LONDON — Roman Polanski, the film director who fled the United States in 1978 while awaiting sentencing for having sex with a 13-year-old, was a big winner Friday night at the Césars, France’s equivalent of the Academy Awards, despite outrage over his nominations.
He was named best director for “J’accuse” (The English title: “An Officer and a Spy”) about Alfred Dreyfus, the Jewish military officer wrongly convicted of treason in what remains France’s most notorious miscarriage of justice.
The film won two other awards, having led the nominations with 12, the most of any movie. Mr. Polanski was given the award for best adapted screenplay along with Robert Harris, the British novelist. The movie also won for best costume design. It was nominated for the best film award, but that honor went to “Les Misérables,” a crime drama that shows the harsh reality of life in Paris’s immigrant-heavy suburbs.
Mr. Polanski was not there to collect any of the prizes. He announced on Thursday that he would not attend the ceremony because he feared a “public lynching” from protesters outside, angered at his links to child sexual abuse.
“We know how this evening will unfold already,” Mr. Polanksi said in a statement. “What place can there be in such deplorable conditions for a film about the defense of truth, the fight for justice, blind hate and anti-Semitism?”
Mr. Polanski pulled out of the 2017 awards for the same reason.
On Friday, the French police fired tear gas outside the Paris concert hall hosting the César Film Awards in a clash with people protesting the director, according to local news reports. Protesters also pulled down a safety barrier outside the venue, but the police pushed them back, so they did not make it onto the red carpet.
Other demonstrators waved placards reading, “Shame on an industry that protects rapists.”
The United States considers Mr. Polanski a fugitive of justice but has been unable to secure his extradition. He has also faced other accusations of sexual assault. In November, Valentine Monnier, a photographer, accused Mr. Polanski of raping her in 1975, when she was 18, in a ski chalet in Switzerland. He has denied the accusations.
Reviewers praised “J’accuse” at the Venice Film Festival last year. “The longer you look at it, the more impressive it grows,” Xan Brooks wrote in The Guardian. It won similar acclaim in France after its release in November, and the film topped the country’s box office. But it was also met with protests, and some in France’s film industry distanced themselves from Mr. Polanski.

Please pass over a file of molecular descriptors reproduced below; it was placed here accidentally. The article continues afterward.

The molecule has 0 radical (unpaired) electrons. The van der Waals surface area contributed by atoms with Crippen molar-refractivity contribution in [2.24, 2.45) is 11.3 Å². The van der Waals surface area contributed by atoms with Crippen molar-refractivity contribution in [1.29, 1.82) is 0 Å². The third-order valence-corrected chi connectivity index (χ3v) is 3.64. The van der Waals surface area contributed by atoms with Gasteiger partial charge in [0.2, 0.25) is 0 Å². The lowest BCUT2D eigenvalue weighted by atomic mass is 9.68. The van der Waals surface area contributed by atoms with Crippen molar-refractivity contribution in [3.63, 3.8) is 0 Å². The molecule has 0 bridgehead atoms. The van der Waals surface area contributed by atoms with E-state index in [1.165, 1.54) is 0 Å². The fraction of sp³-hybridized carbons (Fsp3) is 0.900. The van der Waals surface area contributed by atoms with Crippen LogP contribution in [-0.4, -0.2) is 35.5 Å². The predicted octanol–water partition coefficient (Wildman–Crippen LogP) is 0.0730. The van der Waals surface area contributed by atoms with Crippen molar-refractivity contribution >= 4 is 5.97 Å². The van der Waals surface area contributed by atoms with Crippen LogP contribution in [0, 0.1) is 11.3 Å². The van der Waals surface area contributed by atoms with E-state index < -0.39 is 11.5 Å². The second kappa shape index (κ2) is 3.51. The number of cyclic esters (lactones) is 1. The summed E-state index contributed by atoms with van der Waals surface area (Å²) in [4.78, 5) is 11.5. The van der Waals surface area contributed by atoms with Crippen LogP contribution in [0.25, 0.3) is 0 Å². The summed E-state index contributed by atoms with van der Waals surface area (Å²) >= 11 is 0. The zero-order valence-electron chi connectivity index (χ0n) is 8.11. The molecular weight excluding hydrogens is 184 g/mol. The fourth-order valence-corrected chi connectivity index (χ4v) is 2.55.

After the César nominations were announced in January, a host of French feminist organizations said they would protest the ceremony. “If rape is an art, give Polanski all the Césars,” they said in an open letter published in a leading newspaper.
Adèle Haenel, one of France’s most prominent young actresses who said she had suffered from sexual abuse in the country’s film industry, also complained this month about his nominations.
“Distinguishing Polanski is spitting in the face of all victims,” she told The New York Times. “It means raping women isn’t that bad.”
Ms. Haenel walked out of the room at the César ceremony after Mr. Polanski won best director, waved an arm in disgust and appeared to say, “It’s a shame.”
Mr. Polanski’s decision to withdraw from this year’s award ceremony didn’t ease the controversy. On Friday morning, Franck Riester, France’s culture minister, said in a television interview that if Mr. Polanski won best director at the Césars, it would be “a bad symbol given we must all be aware of the need to fight against sexual violence and sexism.”
But Mr. Riester said he would be happy for “J’accuse” to win best film. There was “no need to penalize the team” for Mr. Polanski’s behavior, he said.
The film’s first award of the night was for best costume designer. But the winner, Pascaline Chavanne, was not present to collect her trophy. The entire cast and production team had shunned the event over criticism aimed at their director.